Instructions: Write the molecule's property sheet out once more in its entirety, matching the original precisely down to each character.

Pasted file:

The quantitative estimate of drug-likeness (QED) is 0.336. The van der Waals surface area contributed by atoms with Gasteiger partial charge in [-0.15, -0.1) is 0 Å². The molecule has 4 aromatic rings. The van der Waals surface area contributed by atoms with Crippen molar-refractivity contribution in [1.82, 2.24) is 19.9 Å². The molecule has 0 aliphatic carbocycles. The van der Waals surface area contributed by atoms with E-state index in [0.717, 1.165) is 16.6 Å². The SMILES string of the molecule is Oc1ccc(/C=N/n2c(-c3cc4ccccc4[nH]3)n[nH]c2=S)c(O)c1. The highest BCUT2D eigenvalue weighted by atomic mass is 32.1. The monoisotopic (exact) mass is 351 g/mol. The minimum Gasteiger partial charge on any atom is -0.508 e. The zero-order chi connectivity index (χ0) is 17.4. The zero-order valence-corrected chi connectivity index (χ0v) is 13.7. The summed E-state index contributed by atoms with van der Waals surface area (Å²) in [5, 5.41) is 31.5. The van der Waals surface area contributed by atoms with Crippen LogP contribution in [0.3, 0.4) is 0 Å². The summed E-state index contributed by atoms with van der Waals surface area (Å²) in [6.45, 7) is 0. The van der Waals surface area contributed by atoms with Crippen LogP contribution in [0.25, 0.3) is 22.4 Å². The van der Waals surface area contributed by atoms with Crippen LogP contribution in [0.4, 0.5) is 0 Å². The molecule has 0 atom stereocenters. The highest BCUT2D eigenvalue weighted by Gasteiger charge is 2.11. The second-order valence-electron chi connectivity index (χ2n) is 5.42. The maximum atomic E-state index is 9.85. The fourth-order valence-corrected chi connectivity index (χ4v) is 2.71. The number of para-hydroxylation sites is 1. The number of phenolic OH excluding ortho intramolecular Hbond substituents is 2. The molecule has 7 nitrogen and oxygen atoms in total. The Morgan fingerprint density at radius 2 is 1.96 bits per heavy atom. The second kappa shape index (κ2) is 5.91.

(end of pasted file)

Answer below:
The quantitative estimate of drug-likeness (QED) is 0.336. The van der Waals surface area contributed by atoms with Gasteiger partial charge in [-0.15, -0.1) is 0 Å². The molecule has 4 aromatic rings. The van der Waals surface area contributed by atoms with Crippen molar-refractivity contribution in [1.82, 2.24) is 19.9 Å². The molecule has 0 aliphatic carbocycles. The van der Waals surface area contributed by atoms with E-state index in [0.717, 1.165) is 16.6 Å². The SMILES string of the molecule is Oc1ccc(/C=N/n2c(-c3cc4ccccc4[nH]3)n[nH]c2=S)c(O)c1. The highest BCUT2D eigenvalue weighted by atomic mass is 32.1. The monoisotopic (exact) mass is 351 g/mol. The minimum Gasteiger partial charge on any atom is -0.508 e. The zero-order chi connectivity index (χ0) is 17.4. The zero-order valence-corrected chi connectivity index (χ0v) is 13.7. The summed E-state index contributed by atoms with van der Waals surface area (Å²) in [5, 5.41) is 31.5. The van der Waals surface area contributed by atoms with Crippen LogP contribution in [0.3, 0.4) is 0 Å². The summed E-state index contributed by atoms with van der Waals surface area (Å²) in [6.45, 7) is 0. The van der Waals surface area contributed by atoms with Crippen LogP contribution in [0.25, 0.3) is 22.4 Å². The van der Waals surface area contributed by atoms with Crippen LogP contribution in [0.4, 0.5) is 0 Å². The molecule has 0 atom stereocenters. The highest BCUT2D eigenvalue weighted by Gasteiger charge is 2.11. The second-order valence-electron chi connectivity index (χ2n) is 5.42. The maximum atomic E-state index is 9.85. The fourth-order valence-corrected chi connectivity index (χ4v) is 2.71. The number of para-hydroxylation sites is 1. The number of phenolic OH excluding ortho intramolecular Hbond substituents is 2. The molecule has 7 nitrogen and oxygen atoms in total. The Morgan fingerprint density at radius 2 is 1.96 bits per heavy atom. The second kappa shape index (κ2) is 5.91.